Inside the Batman/Fortnite crossover event with Christos Gage & Reilly Brown

Batman/Fortnite: Zero Point #1 variant cover
(Image credit: Kenneth Rocafort (DC))

Batman has already shown up in the hit battle royale game Fortnite, and now that battle has expanded back to the Dark Knight's home territory of comics.

Available now in comic shops and on most digital platforms, Batman/Fortnite: Zero Point #1 (of 6)  drops DC's Dark Knight onto the Island for round-after-round of 22-minute battles. But despite his memory of how he got here being wiped out, Batman is still a detective - and he's figuring out ways to get around the rules of the Fortnite world.

With the first issue of this unique crossover series available now, Newsarama spoke with series writer Christos Gage and artist Reilly Brown about how they got involved, how the Fortnite characters are adapting to the comics medium, what Batman is doing to break the code of the game, and by the end of it we convinced both to give out their screen names so you too can look out for them the next time you play Fortnite.

Newsarama: I sense a special kind of crossover magic with Batman/Fortnite: Zero Point. As Frank Miller has said, Batman is one of those characters who you can drop into any setting and make things more interesting. 

Christos, what were your first thoughts when this project came up to you as a possibility?

Christos Gage: Like I was being made an offer I couldn't refuse. 

(Image credit: Mikel Janin (DC))

Batman/Fortnite: Zero Point #1

(Image credit: Reilly Brown/Nelson Faro DeCastro/John Kalisz/AndWorld Design (DC))

Reilly Brown: My first thought was just how amazing it was that they were doing a comic like this, and how lucky I was to be asked to be a part of it.

Gage: Donald Mustard pitched a premise that sounded to me like the ultimate challenge for the World's Greatest Detective. He's in an unfamiliar world - an unfamiliar universe. He can't speak. He can't remember anything, including who he is. And every 22 minutes, his memory gets wiped again. Oh, and there's an island full of violent lunatics trying to kill him. How does even the finest analytical mind in the world solve that mystery? 

That alone was irresistible. Then I found out we got to put Catwoman in it too, which opened up a whole new realm of whether emotion endures when memory doesn't.

Brown: This is the first time I've had the opportunity to draw Batman in a comic, so that was exciting enough on its own, but then the fact that he's teaming up with the hottest video game in a generation... It really made me think of my favorite video game from when I was in high school - X-Men vs Street Fighter - and how much I wished there was a comic book to go along with that. I wanted to give the gamers of today the crossover comic that I never got when I was younger.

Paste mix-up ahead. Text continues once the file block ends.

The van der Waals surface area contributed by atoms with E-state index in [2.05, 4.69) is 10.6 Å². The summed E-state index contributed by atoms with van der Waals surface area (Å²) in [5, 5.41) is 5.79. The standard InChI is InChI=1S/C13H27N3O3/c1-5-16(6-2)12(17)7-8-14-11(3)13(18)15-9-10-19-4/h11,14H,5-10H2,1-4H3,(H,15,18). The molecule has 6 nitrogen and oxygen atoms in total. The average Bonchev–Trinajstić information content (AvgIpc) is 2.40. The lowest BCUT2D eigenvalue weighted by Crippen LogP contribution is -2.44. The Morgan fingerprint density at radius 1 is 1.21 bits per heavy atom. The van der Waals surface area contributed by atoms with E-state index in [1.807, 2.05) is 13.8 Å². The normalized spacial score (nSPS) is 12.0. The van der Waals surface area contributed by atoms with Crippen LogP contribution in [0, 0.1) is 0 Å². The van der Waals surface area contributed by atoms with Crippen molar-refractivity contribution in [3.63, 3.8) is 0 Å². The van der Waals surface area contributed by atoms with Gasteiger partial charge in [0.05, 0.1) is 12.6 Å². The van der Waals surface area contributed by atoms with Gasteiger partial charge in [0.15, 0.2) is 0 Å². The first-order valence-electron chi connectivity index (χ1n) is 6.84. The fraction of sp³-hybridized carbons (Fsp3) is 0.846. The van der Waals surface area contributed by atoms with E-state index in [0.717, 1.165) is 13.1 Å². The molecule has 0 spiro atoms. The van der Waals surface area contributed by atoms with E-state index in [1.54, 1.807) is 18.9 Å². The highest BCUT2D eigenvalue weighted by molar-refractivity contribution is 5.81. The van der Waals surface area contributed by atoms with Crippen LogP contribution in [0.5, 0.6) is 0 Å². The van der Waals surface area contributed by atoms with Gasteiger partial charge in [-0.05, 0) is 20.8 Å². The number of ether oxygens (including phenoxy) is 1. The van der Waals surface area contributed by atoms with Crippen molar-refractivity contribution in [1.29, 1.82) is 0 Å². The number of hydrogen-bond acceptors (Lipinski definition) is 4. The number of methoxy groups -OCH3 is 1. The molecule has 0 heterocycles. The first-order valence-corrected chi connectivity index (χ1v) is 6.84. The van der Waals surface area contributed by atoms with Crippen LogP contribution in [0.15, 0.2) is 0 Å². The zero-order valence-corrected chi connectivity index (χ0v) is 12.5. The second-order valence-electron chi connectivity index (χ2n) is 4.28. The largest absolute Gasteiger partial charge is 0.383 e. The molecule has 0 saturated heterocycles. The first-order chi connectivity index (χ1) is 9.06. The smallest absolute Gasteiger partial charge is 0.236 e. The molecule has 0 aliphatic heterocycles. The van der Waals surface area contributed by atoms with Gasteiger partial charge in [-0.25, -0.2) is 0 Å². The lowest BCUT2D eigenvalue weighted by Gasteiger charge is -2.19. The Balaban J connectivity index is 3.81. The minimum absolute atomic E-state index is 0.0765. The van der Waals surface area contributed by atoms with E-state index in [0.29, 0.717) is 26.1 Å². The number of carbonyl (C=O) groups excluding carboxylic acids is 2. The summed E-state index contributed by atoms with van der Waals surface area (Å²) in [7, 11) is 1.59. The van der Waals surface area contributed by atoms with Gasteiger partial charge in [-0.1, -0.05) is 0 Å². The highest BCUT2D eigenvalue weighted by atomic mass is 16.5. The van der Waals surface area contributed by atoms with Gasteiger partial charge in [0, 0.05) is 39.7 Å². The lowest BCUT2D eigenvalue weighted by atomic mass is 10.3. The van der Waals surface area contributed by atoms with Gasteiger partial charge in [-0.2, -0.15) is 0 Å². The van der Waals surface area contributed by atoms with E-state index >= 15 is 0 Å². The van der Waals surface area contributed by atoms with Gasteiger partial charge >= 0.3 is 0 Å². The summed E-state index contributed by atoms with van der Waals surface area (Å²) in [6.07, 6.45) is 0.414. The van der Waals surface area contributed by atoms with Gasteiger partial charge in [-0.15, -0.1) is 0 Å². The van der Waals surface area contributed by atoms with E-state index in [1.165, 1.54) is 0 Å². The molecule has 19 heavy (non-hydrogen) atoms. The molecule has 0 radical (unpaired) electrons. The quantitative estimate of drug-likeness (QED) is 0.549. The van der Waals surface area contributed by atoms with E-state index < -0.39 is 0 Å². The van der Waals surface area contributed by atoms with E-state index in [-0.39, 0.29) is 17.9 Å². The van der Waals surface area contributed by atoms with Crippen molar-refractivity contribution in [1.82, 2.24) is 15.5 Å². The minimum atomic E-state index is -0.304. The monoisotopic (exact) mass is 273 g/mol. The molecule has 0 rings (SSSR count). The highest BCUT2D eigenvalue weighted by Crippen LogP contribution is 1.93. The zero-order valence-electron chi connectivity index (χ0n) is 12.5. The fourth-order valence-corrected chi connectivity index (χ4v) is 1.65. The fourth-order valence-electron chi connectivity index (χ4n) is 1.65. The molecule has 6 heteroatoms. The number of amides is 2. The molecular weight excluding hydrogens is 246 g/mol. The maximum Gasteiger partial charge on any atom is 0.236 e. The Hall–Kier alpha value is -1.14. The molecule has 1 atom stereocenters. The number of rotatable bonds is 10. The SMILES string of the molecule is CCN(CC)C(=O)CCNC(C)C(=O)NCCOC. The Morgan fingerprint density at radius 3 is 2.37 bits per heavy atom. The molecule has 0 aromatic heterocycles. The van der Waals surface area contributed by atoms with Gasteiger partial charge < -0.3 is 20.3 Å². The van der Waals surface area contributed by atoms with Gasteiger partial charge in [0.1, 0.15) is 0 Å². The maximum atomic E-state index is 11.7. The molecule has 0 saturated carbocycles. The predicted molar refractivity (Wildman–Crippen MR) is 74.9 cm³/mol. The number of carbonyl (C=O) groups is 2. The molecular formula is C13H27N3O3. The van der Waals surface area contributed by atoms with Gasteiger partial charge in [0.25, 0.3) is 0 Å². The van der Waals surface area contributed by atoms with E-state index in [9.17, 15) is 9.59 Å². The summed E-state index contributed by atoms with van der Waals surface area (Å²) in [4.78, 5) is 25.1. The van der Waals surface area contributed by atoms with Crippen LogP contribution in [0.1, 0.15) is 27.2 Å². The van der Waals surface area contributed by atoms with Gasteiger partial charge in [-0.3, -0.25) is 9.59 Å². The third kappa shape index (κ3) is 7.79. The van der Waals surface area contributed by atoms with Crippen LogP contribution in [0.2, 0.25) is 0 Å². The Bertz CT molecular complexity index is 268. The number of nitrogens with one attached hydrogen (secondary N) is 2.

Nrama: Your first time drawing Batman professionally - that's great! 

How does Batman acclimate visually into the world and design of Fortnite? 

(Image credit: Reilly Brown/Nelson Faro DeCastro/John Kalisz/AndWorld Design (DC))

Brown: Batman fits pretty well into Fortnite Island, because all the other characters there dress in costumes just as crazy as his, so he's a perfect match. On top of that, the great artists over at Epic Games designed a new costume for him just for this project, so he really does fit into their world. 

It was a lot of fun to be brought into that process and give feedback on their designs and see what came out of it. 

The biggest difference is that Fortnite Island is a very colorful place, but Gotham City is generally pretty dreary, so there's a fun contrast there. John Kalisz does a great Wizard of Oz-type thing in the opening scenes to really play that up

Nrama: Batman/Fortnite: Zero Point seems to really give Batman fans a guided tour inside the world of Fortnite and its concepts - the Island, the Loop, the timed fights, the Zero Point, etc. I don't know the last video game Batman has played, but how does he acclimate to this world?

Gage: I doubt Batman has ever played a video game, though he's probably nailed some bad guys with bat-drones. 

(Image credit: Reilly Brown/Nelson Faro DeCastro/John Kalisz/AndWorld Design (DC))

The answer to your question is that he doesn't acclimate to this world. You can't, when you lose your memory every 22 minutes. But he figures out that inanimate objects don't reset, so he starts leaving himself messages, clues, and helpful things. You can take the bat out of the cave, but he'll find a way to make another one…

Nrama: Batmento. 

The subtitle of this is 'Zero Point,' the big Macguffin at the center of Fortnite. Can you tell us the role of it in this series, and if you might be exploring some of its mysteries?

Gage: I can't tell you the role without spoilers, but yes - we will be exploring many of its mysteries. Way more than I imagined possible. Frankly, I'm stunned at what Donald is letting us reveal here rather than in the game!

Nrama: Batman's in the title here, but you already mentioned Catwoman, and DC just announced Deathstroke. Who else could we see in this? I imagine Damian might be secretly playing Fortnite and harassing his dad.

(Image credit: Reilly Brown/Nelson Faro DeCastro/John Kalisz/AndWorld Design (DC))

Brown: Man, you totally guessed it! The last page of the series is Batman getting eaten by a shark, and then we zoom out and see that the whole thing was just Damian playing the game on the Bat Computer. Spoiler alert!

Since you guessed it I guess Christos has to change the ending…

Heh, but really, we've already seen Harley Quinn in the preview, and she's an important player here, and Catwoman has a big part as well, and they were both on my comic character bucket list. 

I've been wanting to draw Harley for years because I've drawn a lot of Deadpool comics, so I feel like I know just the kind of fun and madness to bring to Harley. And Catwoman and Batman are one of my favorite superhero couples, and since I've always been a sucker for superhero adventure-romances, getting to have them together trying to figure out the whole Fortnite mystery has been a lot of fun.